1) Restricting intake of youth with the exception of youth who have committed a serious offense and present an immediate risk to public safety or youth who, if immediately returned to the community, would be at risk for harm;

2) Assessing youth who can be safely returned home with services, supports and supervision; and

3) Instituting a number of measures to ensure the safety of youth and staff within our residential facilities including health screening, restricting visitations by making them available through technology platforms, offering distance learning programs, offering mental health services, and services through community providers and volunteers by remote means.

  • Ensuring Stability of Probation Youth in Foster Care Placements: Probation departments are reaching out to short term residential treatment providers and resource parents to determine the stability of the youth residing in their homes or in congregate care to ensure the needs of youth are being met. If a child and family team meeting is needed, they are either arranged and held in-person using physical distancing or utilizing technology such Skype, Zoom or FaceTime.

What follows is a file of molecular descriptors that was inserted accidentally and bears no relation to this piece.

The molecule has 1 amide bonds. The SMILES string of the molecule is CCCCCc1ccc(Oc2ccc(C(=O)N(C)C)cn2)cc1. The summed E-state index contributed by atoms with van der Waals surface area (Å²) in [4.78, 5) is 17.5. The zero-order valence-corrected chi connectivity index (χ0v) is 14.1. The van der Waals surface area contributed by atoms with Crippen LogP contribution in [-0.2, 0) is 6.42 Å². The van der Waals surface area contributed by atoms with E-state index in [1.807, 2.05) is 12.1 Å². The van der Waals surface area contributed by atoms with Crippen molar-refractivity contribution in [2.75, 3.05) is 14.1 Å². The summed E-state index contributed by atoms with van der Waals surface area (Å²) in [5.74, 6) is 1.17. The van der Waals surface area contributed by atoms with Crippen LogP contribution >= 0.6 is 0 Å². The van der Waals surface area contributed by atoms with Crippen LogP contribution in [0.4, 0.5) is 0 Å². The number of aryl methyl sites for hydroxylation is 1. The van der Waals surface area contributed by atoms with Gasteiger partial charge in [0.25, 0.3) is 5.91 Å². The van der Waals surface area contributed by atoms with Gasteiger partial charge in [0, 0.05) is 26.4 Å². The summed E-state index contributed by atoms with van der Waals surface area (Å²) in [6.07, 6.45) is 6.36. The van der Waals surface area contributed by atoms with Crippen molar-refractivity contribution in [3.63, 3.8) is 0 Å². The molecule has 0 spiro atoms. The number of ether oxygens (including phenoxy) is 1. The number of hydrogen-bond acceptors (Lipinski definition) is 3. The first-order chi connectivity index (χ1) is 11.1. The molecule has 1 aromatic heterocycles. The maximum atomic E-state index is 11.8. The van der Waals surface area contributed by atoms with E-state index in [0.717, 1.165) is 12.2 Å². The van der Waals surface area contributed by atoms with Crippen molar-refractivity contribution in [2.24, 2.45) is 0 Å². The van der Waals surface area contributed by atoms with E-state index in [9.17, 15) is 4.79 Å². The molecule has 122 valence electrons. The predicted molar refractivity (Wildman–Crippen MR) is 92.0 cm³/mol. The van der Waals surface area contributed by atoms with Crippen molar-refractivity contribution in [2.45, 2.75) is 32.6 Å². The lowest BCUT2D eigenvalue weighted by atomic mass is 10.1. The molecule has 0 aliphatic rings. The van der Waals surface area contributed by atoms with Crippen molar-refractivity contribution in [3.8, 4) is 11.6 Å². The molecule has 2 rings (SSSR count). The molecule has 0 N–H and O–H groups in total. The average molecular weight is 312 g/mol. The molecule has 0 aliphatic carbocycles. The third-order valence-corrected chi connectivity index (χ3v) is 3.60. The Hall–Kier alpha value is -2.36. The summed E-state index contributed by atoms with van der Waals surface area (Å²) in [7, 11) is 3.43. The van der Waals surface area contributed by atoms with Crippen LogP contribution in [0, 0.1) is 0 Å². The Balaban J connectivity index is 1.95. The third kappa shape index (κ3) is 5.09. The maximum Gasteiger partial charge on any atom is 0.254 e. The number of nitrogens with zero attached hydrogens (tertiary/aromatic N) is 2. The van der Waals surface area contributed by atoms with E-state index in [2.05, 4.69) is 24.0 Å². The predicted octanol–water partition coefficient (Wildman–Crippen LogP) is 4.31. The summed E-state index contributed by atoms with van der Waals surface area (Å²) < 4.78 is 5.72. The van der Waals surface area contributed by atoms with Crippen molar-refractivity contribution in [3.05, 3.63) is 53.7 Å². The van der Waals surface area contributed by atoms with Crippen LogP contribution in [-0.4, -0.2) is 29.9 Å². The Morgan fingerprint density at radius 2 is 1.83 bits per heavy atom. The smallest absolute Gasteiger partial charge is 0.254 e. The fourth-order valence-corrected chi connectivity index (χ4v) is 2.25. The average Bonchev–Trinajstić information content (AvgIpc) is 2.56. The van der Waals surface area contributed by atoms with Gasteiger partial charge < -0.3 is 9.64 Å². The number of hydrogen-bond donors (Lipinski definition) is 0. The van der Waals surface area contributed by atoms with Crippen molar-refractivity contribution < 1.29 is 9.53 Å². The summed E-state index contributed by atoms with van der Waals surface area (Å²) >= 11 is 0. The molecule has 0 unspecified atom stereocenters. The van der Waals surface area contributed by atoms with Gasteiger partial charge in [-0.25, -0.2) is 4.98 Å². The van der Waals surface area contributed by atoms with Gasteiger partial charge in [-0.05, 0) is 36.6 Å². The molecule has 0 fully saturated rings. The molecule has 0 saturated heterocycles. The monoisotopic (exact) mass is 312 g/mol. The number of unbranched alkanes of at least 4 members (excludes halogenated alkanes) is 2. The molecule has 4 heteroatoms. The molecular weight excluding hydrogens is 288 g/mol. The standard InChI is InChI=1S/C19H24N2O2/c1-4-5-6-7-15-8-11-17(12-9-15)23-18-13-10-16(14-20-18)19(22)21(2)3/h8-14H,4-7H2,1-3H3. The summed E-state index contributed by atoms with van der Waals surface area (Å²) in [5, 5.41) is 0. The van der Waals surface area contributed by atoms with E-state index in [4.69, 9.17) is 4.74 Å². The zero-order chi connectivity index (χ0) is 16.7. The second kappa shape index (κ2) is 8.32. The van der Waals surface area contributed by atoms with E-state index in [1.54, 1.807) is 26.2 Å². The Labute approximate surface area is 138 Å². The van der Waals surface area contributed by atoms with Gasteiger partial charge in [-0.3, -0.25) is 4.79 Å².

Reducing and/or Suspending In-Person Meetings with Adult and Youth in the Community

  • Using Technology for Adult and Youth Check Ins: Many probation departments are using technology platforms to check-in with adults and youth on probation supervision and Post Release Community Supervision (PRCS) when appropriate and safe to do so. This allows probation officers to maintain contact and determine if any special needs exist that may require action or support such as coping with the crisis.
  • Attending to High-Risk & High-Needs Individuals: For high-risk and high-needs individuals, probation officers are conducting in-person supervision where possible as many are experiencing additional stress which could lead to harmful actions against themselves or others. Probation officers use all health guidelines to protect clients and staff including the recommended six-foot physical distancing and meeting outside of an individuals’ homes.
  • Focusing on Wellness Over Technical Compliance: Much of the field work during this time is focused less on compliance and more on wellness.  We have limited technical violations of probation to only address the most serious threats to public safety during this crisis.